From the Booking Desk:
Elaine Viets is one of my favorite people in the mystery community. With multiple series under her belt, she has something to please every type of crime fiction reader. Her stories about the various jobs she has held in the name of research are some of the funniest things you will ever hear at a crime convention. She’s stopping by to tell us a bit about where things stand for the Dead-End Job Mystery series. If you haven’t read them yet, you will certainly want to when you see these fun new covers.
Series sell not only the current novel – they sell into the past. I have four mystery series: the Dead-End Job mysteries, funny mysteries set in South Florida. The cozy Josie Marcus Mystery Shopper mysteries. Four Francesca Vierling newspaper mysteries, and my forensic mysteries with death investigator Angela Richman.
I am “backlist rich,” as my agent, Joshua Bilmes says. Joshua is president of JABberwocky Literary in New York, and he wanted to re-release my backlist. JABberwocky represents award-winning authors including Charlaine Harris, Brandon Sanderson, Toni Kelner and Tanya Huff and has made books available from two dozen of its clients within its e-book program.
Done right, re-releases are expensive: re-releasing my 23 books can cost a solid five figures, and JABberwocky fronted the money.
It takes a lot of work…
- First, Joshua got the rights back from the publishers – he sent them revision of rights letters, and the publishers granted most of those requests.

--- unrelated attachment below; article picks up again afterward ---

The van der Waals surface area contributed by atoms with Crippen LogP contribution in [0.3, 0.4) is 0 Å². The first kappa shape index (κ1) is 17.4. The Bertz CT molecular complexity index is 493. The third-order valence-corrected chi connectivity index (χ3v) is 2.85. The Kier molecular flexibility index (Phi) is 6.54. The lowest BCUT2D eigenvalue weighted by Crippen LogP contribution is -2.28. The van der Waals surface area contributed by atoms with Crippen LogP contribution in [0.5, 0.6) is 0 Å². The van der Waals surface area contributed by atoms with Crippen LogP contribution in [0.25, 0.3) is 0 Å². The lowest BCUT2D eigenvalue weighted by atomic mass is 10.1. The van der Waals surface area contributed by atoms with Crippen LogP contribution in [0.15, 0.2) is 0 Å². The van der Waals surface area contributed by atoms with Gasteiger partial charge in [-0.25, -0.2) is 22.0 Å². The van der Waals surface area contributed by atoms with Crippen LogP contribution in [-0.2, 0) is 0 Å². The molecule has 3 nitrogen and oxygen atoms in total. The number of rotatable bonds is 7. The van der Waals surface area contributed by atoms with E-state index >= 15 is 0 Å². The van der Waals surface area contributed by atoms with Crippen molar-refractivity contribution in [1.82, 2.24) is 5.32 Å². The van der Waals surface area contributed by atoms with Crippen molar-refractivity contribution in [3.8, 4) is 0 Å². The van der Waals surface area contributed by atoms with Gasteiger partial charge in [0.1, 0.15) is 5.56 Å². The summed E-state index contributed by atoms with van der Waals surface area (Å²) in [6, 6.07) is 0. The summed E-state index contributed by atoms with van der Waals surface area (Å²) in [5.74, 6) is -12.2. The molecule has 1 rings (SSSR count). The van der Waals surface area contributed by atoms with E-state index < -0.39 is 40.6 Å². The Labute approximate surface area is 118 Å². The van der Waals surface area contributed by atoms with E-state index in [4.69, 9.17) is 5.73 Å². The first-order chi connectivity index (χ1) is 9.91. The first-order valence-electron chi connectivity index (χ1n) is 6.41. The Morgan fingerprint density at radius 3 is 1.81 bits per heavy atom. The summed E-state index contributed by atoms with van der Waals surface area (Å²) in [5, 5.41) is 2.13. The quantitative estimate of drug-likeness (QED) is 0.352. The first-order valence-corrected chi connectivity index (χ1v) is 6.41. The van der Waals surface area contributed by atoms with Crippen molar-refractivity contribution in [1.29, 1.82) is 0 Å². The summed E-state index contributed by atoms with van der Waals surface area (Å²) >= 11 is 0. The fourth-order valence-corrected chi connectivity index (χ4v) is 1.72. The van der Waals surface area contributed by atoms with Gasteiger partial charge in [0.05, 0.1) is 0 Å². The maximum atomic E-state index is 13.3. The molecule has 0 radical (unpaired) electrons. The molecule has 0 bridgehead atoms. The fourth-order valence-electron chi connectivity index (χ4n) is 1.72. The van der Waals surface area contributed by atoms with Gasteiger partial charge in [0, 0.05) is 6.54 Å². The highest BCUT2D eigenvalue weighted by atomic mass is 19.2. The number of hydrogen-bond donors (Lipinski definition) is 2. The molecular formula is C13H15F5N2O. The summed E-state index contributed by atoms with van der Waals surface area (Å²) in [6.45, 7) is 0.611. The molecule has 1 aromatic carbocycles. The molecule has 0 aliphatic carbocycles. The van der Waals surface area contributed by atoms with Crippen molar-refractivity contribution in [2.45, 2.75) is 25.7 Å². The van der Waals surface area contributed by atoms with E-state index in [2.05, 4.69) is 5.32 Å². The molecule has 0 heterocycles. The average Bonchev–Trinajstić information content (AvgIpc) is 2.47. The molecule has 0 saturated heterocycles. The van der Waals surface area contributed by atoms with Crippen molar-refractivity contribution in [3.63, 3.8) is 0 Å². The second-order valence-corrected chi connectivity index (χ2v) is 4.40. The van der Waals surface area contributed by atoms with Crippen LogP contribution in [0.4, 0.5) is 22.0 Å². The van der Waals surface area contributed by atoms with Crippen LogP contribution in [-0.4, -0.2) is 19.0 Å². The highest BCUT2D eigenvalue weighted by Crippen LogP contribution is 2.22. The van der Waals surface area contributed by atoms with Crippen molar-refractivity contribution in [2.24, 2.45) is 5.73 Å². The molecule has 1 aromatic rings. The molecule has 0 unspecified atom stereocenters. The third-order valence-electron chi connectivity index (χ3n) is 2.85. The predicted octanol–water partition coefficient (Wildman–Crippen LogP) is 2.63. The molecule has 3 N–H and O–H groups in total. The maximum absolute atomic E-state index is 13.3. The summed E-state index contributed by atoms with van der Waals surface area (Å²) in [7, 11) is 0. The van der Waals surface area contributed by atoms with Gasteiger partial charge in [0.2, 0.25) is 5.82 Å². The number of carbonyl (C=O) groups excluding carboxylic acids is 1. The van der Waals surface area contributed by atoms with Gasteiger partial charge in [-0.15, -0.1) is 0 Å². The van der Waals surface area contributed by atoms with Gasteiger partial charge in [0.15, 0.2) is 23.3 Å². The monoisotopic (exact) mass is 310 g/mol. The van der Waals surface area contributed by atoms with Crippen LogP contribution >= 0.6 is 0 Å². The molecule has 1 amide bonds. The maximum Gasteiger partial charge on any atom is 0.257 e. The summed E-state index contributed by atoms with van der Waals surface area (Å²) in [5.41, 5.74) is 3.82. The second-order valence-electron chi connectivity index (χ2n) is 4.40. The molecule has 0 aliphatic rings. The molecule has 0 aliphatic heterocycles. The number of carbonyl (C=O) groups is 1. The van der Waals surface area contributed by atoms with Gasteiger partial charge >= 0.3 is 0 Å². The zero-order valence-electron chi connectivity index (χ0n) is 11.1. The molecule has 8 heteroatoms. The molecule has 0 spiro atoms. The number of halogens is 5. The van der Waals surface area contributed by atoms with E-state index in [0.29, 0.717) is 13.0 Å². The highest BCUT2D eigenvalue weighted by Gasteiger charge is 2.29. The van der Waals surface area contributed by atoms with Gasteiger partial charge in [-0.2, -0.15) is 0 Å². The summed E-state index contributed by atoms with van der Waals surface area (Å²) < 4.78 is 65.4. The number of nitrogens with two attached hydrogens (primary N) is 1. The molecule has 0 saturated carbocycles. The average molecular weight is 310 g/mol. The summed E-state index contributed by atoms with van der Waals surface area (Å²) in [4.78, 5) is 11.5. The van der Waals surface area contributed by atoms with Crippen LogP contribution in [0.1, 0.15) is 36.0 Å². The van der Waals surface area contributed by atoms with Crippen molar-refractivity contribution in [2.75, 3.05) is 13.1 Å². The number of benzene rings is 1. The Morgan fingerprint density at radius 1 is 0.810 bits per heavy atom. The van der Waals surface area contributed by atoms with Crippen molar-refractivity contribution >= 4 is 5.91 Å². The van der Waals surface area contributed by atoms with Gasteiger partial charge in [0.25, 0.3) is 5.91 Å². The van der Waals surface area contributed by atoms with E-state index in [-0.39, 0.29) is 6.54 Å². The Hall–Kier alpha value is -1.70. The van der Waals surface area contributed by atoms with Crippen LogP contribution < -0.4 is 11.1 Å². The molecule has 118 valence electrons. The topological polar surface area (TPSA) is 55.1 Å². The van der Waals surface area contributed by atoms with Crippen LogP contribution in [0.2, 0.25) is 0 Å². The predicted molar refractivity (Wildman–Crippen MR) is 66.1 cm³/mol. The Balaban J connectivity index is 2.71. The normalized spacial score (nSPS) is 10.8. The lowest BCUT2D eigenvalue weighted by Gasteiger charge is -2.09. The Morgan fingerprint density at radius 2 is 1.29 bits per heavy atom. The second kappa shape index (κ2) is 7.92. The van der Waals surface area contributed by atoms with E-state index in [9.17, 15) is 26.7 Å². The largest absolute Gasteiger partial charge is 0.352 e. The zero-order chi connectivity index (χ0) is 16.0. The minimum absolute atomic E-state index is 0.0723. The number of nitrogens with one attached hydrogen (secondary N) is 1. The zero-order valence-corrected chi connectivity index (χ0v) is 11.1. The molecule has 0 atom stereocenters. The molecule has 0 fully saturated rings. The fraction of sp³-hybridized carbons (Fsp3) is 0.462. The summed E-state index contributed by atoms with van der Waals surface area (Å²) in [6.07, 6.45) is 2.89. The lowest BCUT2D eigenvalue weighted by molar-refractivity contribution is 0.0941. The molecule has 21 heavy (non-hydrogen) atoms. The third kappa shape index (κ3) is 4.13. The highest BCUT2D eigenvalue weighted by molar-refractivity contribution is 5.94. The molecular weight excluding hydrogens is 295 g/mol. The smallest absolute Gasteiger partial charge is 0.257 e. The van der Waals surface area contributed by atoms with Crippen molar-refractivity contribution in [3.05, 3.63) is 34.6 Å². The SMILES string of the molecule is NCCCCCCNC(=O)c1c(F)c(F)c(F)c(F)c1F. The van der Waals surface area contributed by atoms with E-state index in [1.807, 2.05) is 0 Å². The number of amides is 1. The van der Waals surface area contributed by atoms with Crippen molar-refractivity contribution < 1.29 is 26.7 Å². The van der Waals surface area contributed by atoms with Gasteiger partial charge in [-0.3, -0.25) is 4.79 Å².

- The novels get new covers and fresh cover copy. It was exciting to work with artist Jenn Reese at Tiger Bright Studios for new DEJ covers. She designed 13 clean, bright covers with a different symbol and color for each novel. They captured the novels’ lighthearted tone.
- Meanwhile, I had to read all 13 Dead-End Job mysteries, and correct the small errors that happen when the files are converted to book formats, plus the occasional typo. I was blessed with good copyeditors for this series, but one was crazy for semicolons. I have a deep, abiding hatred for semicolons in novels. They should be banished to term papers. I rewrote to get rid of the pests.
- Each book had new cover copy, and this slogan: “The thrilling mystery series about one woman trying to make a living . . . while other people are making a killing.”
It had been awhile since I’d read my novels. Readers will ask me about a scene or a character, and I can’t remember what happened.
“Well, you wrote it,” they’ll say.
Yes, I did. But once I write one book, I’m on to the next.
I can’t read my novels when they’re hot off the presses. That’s when I see all the parts that sag and the phrases I wish were more graceful.
But reading Shop till You Drop, which I wrote in 2003, almost made it seem like it was by someone else:
- Some lines made me laugh. In one DEJ novel, a co-worker says this about Helen’s hated boss: “Her heart is as hard as her fake boobs.”
- When Helen meets her future husband, she notices, “His nose was slightly crooked. Helen liked that quality in a man.”
- The novels were wistful at times: Helen wonders, “How come when you finally got what you wanted, it wasn’t what you needed?”
- I liked the books. They’re mysteries with a sharp look at Florida life.
I hope you’ll like them, too.